On Choosing the Poems
This week’s poems take inspiration from Emily Dickinson’s letter to Mary Bowels (L262), lamenting Samuel Bowles’ absence while abroad, as well as the correspondence from Samuel Bowles himself, which was published on May 10th along with a group of letters from other passengers on the Steamer China in the Springfield Republican. Bowles writes of the land off the coast of Liverpool, noting the “contrast” between the “rich green verdure” of England and Ireland and the “barrenness” of “those we left behind us in America.”
Dickinson also conceptualizes foreignness in relation to what she knows at home. In “To learn the transport thro’ the pain” (F178), a poem from around 1860, she plays on the double meaning of “feet,” which might literally be on home soil, and the “feet” of her poetry, which are “haunted by native lands:”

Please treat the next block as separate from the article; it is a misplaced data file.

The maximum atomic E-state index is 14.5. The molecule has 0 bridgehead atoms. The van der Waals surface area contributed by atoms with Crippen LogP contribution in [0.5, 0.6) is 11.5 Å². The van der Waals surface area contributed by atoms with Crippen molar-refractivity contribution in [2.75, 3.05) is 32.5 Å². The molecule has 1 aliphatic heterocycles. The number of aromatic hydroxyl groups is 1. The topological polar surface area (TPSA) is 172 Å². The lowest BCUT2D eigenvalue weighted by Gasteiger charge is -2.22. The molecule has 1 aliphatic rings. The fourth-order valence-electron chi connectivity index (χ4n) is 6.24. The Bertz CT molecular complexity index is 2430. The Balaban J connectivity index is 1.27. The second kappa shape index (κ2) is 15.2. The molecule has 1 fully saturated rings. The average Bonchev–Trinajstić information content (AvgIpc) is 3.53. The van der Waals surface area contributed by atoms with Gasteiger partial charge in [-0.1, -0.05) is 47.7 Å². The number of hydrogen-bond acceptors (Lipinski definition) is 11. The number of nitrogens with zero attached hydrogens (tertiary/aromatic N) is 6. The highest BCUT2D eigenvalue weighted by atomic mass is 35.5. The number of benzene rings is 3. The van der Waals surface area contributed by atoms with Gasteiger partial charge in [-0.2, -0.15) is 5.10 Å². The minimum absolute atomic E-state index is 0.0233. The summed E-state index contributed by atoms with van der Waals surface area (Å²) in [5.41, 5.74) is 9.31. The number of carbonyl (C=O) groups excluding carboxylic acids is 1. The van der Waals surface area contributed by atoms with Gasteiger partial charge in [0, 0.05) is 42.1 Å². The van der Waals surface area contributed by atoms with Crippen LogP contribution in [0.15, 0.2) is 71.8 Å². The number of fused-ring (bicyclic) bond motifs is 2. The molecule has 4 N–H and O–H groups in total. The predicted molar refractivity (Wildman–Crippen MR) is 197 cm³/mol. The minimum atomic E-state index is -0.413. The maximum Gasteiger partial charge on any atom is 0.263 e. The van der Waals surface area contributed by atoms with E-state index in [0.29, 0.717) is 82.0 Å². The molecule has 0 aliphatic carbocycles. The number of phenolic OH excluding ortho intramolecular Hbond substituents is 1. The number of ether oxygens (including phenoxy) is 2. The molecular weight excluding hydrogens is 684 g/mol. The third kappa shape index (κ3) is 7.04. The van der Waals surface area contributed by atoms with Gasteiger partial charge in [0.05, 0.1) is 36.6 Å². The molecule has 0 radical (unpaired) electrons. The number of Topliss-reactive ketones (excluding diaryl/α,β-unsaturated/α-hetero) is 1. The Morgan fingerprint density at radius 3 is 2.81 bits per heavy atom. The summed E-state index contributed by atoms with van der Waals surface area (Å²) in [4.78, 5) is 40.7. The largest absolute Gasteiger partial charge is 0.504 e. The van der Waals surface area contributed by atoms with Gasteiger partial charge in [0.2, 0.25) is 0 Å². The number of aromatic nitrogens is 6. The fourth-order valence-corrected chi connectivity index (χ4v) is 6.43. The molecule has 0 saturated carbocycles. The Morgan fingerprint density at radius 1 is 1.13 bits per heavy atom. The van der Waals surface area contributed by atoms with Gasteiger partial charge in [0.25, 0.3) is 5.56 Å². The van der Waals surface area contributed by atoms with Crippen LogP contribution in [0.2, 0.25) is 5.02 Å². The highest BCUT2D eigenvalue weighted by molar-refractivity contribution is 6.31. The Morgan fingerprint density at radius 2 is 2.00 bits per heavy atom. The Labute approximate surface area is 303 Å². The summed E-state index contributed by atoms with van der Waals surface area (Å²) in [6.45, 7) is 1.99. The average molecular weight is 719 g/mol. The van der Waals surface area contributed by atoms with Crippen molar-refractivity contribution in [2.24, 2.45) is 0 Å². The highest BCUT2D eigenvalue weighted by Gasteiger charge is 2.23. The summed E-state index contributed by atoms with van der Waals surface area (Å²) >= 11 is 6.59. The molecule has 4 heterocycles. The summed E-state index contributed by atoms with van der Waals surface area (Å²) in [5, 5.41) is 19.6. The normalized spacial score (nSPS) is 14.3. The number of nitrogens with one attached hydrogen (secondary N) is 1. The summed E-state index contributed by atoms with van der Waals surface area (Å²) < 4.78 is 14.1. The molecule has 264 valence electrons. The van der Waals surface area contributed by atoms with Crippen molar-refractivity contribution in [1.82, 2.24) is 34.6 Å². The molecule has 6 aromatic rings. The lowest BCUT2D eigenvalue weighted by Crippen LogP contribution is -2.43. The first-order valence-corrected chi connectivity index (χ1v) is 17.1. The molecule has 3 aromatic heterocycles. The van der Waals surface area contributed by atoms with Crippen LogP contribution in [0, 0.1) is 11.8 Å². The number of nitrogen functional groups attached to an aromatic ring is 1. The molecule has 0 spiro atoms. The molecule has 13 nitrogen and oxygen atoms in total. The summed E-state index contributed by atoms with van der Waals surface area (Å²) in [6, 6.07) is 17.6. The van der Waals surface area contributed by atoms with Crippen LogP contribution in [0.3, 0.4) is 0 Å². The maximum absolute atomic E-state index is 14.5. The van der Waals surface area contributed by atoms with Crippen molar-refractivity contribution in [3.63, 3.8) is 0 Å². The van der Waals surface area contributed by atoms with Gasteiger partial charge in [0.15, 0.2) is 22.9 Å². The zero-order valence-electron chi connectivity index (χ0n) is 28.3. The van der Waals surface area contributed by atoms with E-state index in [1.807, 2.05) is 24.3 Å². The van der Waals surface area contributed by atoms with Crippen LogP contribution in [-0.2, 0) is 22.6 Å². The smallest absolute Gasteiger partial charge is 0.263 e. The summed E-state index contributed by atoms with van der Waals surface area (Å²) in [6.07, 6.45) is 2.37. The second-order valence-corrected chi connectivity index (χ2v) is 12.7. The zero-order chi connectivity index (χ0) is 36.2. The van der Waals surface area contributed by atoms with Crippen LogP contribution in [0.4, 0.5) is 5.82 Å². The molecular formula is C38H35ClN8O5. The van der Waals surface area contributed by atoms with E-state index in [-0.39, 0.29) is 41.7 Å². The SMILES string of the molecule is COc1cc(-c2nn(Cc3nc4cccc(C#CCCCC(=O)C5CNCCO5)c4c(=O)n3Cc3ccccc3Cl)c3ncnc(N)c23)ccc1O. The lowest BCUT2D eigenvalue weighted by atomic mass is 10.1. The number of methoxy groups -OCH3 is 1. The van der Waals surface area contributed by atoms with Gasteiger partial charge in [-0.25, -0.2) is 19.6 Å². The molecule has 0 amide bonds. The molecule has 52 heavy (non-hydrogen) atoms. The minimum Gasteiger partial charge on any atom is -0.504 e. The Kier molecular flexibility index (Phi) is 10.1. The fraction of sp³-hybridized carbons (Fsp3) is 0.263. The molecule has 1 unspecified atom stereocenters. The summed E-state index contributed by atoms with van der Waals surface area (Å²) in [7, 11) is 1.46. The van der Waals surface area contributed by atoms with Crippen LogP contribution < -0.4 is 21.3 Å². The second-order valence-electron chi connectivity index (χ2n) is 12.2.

To learn the transport thro’ the pain –
As Blind men learn the sun –
To die of thirst, suspecting
That Brooks in meadows run –
To stay the homesick – homesick feet
Opon a foreign shore –
Haunted by native lands – the while –
And blue – beloved Air –
This is the sovreign anguish –
This – the signal wo –
These are the patient “Laureates” –
Whose stanza, hushed, below –
Breaks in victorious Carol –
Inaudible – indeed –
To us – the duller Cornets
Of the mysterious “Band” – (F178, J167)